Saturday, June 06, 2009

Pacific Blues- impressionist painting of Big Sur Coastline

"Pacific Blues", 12x16, oil on canvas panel

This is the 4th painting that I have done of the Big Sur Coastline, and I'm sure it won't be the last.

Big Sur is located along Scenic Highway One, approximately 150 miles south of San Francisco and 300 miles north of Los Angeles. Historically, the name Big Sur was derived from that unexplored and unmapped wilderness which lays along the coast south of Monterey. It is a 90 mile stretch of rugged and heart-wrenchingly beautiful coastline between Carmel to the north and San Simeon (Hearst Castle) to the south. Highway One winds snakes along the coast at sometimes heart-stopping heights with the majestic Santa Lucia mountain range on one side and the rocky Pacific coast on the other.

This particular stretch that I painted is just north of the beautiful Julia Pfeiffer Falls and south of "Nepenthe". Locals know exactly what "Nepenthe" means, but for those not yet privy to this information, here goes.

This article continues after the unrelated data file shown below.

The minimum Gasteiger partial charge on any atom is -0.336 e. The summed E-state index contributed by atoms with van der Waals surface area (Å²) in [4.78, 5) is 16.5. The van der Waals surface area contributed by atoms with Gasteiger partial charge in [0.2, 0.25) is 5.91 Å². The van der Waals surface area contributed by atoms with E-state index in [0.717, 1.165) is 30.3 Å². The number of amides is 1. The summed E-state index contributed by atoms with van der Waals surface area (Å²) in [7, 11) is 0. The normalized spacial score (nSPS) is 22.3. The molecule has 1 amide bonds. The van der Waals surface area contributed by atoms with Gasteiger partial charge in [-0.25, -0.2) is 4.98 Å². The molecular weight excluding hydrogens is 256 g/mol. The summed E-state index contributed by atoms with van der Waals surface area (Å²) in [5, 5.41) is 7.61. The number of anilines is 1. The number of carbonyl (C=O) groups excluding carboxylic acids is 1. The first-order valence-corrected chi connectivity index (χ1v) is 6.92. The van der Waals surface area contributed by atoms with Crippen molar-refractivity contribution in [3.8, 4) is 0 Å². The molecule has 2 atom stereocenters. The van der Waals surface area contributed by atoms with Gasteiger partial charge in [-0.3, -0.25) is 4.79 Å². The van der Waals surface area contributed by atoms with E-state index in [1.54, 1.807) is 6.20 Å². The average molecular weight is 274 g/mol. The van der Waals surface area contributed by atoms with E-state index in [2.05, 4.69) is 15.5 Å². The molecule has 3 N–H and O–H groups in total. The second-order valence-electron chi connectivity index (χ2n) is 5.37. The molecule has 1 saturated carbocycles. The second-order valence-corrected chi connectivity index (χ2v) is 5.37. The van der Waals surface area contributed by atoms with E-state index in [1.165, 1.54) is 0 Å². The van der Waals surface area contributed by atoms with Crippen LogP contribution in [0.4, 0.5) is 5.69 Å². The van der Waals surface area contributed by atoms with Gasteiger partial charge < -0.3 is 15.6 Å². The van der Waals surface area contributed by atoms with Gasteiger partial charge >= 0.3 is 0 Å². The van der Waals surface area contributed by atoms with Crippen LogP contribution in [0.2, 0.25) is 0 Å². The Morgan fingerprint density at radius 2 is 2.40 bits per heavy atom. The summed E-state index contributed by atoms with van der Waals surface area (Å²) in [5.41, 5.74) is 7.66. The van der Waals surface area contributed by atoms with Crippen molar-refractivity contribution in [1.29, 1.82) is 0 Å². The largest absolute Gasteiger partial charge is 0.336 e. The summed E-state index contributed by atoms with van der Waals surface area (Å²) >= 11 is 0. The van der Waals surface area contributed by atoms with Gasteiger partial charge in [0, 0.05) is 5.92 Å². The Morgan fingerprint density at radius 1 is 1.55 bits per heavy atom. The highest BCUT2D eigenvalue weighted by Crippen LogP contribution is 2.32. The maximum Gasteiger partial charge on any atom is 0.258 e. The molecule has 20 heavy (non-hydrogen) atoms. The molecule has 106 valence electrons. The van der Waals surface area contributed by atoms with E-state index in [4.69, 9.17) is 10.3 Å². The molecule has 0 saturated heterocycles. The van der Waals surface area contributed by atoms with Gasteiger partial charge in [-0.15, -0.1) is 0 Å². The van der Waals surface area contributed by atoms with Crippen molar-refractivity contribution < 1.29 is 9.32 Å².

According to Wikipedia, Nepenthe is a drug of forgetfulness mentioned in Greek mythology, depicted as originating in Egypt.

The word "Nepenthe" first appears in the fourth book (vv. 220-221) of the Odyssey of Homer. Literally, it means "the one that chases away sorrow" (ne = not, penthos = grief, sorrow). In the Odyssey, "Nepenthes pharmakon" (i.e. a drug that chases away sorrow) is a magical potion given to Helen by an Egyptian queen. It quells all sorrows with forgetfulness.

So what does this have to do with my painting? Not much, other than when I first saw the beautiful Pacific Coast at Big Sur, I can honestly say that I forgot all my troubles. We did stop at the Nepenthe restaurant for lunch, where a large Phoenix rising from the ashes is carved from a wooden tree stump and greets the many visitors that have passed through this restaurant over the years.

Here's the view you get to see over lunch or dinner:

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